The weekly treatment included a dry needling technique with 0.20 Seirin needles for approximately 15-20 minutes. The following acupuncture points were chosen for relevant anatomy and innervations: Left and right (depending on patient position) hindlimb with emphasis on stifle – ST-34, ST-36, BL-40, B-L60, GB-31, GB-33; right stifle SP-9, SP-10; right and left hip triad-  GB-29, GB-30, BL-54; central – GV-14, GV-20, and Bai Hui. Various trigger points were addressed in the following areas: along the bladder line (near BL-11 and BL 22/23), region near right hip triad to lumbosacral area, both hamstrings, and both shoulders (scapular region) down to triceps. Gentle massage was given after acupuncture treatment focusing on any tightness or soreness.

Outcomes/Discussion

After four weekly treatments, the owner noted that there were positive changes in the patient, including decreased panting, desire to play and interact with family, and increased comfort. At the last visit, the patient was bright, excitable, and doing well with the controlled exercise and rehabilitation. On examination, there was noticeable progression from toe-touching to the complete paw touching the ground. With a trained eye, the patient was continuing to shift weight to the opposite limb. On myofascial palpation, the patient was not painful on manipulation of the left stifle and there was decreased appearance of joint effusion. The patient was still tense and uncomfortable in right hindlimb and there was slight tenderness in both shoulders. Overall, the response to each treatment was better than expected. However, after five-seven days, those positive effects noted by the owner started to subside.

Since the medications, exercise, and massage remained consistent per owner, the tapering off of positive effects could be attributed to each acupuncture treatment. The response to treatment was immediate following each session and the other modalities were likely supplemental, contributing to the outcome. There were no reported adverse events, besides expected sleepiness after each treatment.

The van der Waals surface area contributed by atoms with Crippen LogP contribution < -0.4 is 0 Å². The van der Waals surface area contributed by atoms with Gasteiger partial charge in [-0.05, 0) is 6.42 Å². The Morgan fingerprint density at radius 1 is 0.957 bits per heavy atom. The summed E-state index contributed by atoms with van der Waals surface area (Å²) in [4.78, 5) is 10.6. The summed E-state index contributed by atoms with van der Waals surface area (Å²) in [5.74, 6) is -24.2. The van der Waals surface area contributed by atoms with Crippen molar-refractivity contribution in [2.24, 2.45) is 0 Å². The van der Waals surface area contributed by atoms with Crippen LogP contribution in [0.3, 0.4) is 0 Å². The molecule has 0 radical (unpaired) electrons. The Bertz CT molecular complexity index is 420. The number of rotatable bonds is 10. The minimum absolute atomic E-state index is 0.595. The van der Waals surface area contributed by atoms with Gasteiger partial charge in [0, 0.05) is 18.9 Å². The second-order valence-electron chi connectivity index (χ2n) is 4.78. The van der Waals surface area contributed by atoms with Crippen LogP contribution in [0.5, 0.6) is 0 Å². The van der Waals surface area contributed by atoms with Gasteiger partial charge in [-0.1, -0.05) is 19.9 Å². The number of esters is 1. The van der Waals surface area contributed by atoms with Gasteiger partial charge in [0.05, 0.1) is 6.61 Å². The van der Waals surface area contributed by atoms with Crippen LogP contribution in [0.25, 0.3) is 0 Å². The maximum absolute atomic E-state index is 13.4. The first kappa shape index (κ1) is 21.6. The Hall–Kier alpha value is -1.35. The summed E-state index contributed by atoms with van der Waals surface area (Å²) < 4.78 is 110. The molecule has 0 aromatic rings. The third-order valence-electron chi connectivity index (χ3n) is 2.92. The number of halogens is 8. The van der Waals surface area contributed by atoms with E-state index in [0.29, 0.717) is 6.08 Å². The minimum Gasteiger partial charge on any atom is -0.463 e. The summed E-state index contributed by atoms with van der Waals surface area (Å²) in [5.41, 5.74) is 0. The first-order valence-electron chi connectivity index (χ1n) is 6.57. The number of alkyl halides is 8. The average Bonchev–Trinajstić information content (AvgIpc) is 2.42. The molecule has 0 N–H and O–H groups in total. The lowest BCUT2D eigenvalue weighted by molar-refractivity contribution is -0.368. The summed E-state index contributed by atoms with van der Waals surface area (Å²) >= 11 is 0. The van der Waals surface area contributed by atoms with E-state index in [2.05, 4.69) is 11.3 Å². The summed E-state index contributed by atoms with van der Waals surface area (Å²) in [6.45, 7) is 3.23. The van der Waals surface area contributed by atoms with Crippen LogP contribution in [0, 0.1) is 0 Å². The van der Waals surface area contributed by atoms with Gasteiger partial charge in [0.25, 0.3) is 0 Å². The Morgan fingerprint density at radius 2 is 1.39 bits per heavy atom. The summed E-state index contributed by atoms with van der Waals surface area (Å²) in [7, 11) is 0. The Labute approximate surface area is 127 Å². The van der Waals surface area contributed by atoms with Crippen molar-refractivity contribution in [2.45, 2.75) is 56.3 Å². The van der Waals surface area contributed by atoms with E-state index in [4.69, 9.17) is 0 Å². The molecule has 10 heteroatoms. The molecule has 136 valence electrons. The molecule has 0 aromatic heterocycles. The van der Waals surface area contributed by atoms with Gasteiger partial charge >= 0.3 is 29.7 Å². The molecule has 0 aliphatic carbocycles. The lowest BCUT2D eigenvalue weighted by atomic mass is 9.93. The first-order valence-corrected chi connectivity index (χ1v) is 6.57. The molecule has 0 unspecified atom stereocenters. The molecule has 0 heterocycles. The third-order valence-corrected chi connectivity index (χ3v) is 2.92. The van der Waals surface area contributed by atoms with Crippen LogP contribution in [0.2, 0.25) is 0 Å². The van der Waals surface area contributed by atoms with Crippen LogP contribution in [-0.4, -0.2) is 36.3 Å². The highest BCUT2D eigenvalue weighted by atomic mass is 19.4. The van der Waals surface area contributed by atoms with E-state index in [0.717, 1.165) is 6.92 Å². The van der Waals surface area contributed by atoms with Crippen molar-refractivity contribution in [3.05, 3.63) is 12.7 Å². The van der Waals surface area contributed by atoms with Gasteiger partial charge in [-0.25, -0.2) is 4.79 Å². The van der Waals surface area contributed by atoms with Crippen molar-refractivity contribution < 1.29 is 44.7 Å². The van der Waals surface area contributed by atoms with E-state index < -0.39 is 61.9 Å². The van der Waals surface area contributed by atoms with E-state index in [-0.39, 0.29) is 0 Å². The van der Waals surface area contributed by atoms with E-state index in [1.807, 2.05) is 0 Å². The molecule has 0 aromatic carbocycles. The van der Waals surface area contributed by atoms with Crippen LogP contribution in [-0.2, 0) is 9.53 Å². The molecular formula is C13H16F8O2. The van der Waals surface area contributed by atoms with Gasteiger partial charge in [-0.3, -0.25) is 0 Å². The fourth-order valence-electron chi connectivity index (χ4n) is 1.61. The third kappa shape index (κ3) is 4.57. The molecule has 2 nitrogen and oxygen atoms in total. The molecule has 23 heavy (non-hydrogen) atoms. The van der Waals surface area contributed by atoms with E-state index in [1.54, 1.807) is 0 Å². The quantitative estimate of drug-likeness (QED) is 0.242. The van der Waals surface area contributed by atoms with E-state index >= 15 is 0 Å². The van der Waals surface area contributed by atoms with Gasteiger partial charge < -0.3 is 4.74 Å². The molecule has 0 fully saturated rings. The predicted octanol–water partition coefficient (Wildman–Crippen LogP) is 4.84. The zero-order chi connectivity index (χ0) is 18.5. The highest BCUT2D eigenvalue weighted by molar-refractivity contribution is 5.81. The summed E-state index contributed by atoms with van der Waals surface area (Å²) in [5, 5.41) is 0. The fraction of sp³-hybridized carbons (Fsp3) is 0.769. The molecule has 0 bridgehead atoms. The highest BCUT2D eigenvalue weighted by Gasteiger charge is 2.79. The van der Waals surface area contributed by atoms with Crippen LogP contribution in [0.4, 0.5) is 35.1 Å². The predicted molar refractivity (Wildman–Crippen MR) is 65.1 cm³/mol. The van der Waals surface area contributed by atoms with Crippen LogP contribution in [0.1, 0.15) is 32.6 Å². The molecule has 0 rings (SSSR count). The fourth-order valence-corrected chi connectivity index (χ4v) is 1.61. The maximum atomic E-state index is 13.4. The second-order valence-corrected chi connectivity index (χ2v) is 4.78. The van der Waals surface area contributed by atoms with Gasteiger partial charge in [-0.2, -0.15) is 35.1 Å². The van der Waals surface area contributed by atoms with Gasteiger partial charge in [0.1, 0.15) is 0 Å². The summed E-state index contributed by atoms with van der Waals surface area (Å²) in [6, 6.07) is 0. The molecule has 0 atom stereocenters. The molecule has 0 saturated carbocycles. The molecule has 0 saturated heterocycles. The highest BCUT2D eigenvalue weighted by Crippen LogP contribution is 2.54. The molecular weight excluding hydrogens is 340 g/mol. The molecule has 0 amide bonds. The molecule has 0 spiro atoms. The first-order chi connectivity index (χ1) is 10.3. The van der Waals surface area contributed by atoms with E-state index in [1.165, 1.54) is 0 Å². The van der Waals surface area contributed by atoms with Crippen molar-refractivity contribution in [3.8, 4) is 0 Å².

Conclusion

The main goal in this case was to provide pain relief, increase comfort, and improve quality of life. In terms of palliative care, there was significant progress made and it was easily implemented in the clinical setting. In retrospect, treatments could have been performed every five days according to response to increase patient comfort. Also, supplementary modalities, such as laser therapy and electrostimulation, could have been added to enhance the effects of each acupuncture treatment.

Due to the proven benefits of acupuncture, it should be applied to cranial cruciate rupture treatment regardless if surgery is elected or not. The big question is whether acupuncture could be an alternative to surgery in canine patients. A closer look is warranted since it is known that osteoarthritis occurs after cranial cruciate rupture regardless of the treatment method chosen. In humans, a study showed evidence that patients who tore their ACL were able to return to normal activities whether they had surgery or not. Stabilization of the knee could be established with not only surgery, but also with neuromuscular rehabilitation. This prompts a closer look at our canine patients where more research is needed to determine if acupuncture and supplemental modalities could be viable alternatives to surgical treatment.

References

Anterior cruciate ligament tears: conservative or surgical treatment? A critical review of the literature. Delincé P, Ghafil D. Knee Surg Sports Traumatol Arthrosc. 2012 Jan;20(1):48-61.

https://www.ncbi.nlm.nih.gov/pmc/articles/PMC3275589/pdf/pone.0030248.pdf

http://www.veterinarypracticenews.com/November-2012/Questioning-Canine-Cruciate-Ligament-Surgery/

http://www.veterinarypracticenews.com/Medicine/Treatment-Options-For-Canine-Cruciate-Ligament-Disease-CCLD/

http://www.bmj.com/content/346/bmj.f232?view=long&pmid=23349407